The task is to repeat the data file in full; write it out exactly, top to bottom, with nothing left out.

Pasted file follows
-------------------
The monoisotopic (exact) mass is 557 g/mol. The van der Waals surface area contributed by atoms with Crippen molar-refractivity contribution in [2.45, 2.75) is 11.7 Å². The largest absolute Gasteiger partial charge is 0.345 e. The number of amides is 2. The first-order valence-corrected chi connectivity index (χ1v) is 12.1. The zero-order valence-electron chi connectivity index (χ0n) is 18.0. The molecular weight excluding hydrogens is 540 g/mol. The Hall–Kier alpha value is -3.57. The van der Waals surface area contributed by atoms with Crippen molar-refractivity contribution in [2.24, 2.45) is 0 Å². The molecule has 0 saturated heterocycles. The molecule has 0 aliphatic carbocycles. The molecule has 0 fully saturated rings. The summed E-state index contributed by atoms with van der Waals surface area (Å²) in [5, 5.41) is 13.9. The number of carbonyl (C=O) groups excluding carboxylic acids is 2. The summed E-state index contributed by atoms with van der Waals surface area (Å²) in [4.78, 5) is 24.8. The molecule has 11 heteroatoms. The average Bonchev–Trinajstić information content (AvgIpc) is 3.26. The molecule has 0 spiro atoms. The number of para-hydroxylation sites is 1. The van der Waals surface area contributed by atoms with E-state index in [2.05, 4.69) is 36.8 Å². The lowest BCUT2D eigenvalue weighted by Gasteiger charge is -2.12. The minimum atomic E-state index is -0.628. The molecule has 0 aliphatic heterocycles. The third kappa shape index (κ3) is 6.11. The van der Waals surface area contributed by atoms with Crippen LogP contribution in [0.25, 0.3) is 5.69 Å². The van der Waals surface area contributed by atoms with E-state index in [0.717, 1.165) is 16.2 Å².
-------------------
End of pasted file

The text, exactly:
The monoisotopic (exact) mass is 557 g/mol. The van der Waals surface area contributed by atoms with Crippen molar-refractivity contribution in [2.45, 2.75) is 11.7 Å². The largest absolute Gasteiger partial charge is 0.345 e. The number of amides is 2. The first-order valence-corrected chi connectivity index (χ1v) is 12.1. The zero-order valence-electron chi connectivity index (χ0n) is 18.0. The molecular weight excluding hydrogens is 540 g/mol. The Hall–Kier alpha value is -3.57. The van der Waals surface area contributed by atoms with Crippen molar-refractivity contribution in [2.24, 2.45) is 0 Å². The molecule has 0 saturated heterocycles. The molecule has 0 aliphatic carbocycles. The molecule has 0 fully saturated rings. The summed E-state index contributed by atoms with van der Waals surface area (Å²) in [5, 5.41) is 13.9. The number of carbonyl (C=O) groups excluding carboxylic acids is 2. The summed E-state index contributed by atoms with van der Waals surface area (Å²) in [4.78, 5) is 24.8. The molecule has 11 heteroatoms. The average Bonchev–Trinajstić information content (AvgIpc) is 3.26. The molecule has 0 spiro atoms. The number of para-hydroxylation sites is 1. The van der Waals surface area contributed by atoms with E-state index in [2.05, 4.69) is 36.8 Å². The lowest BCUT2D eigenvalue weighted by Gasteiger charge is -2.12. The minimum atomic E-state index is -0.628. The molecule has 0 aliphatic heterocycles. The third kappa shape index (κ3) is 6.11. The van der Waals surface area contributed by atoms with Crippen LogP contribution in [0.25, 0.3) is 5.69 Å². The van der Waals surface area contributed by atoms with E-state index in [0.717, 1.165) is 16.2 Å².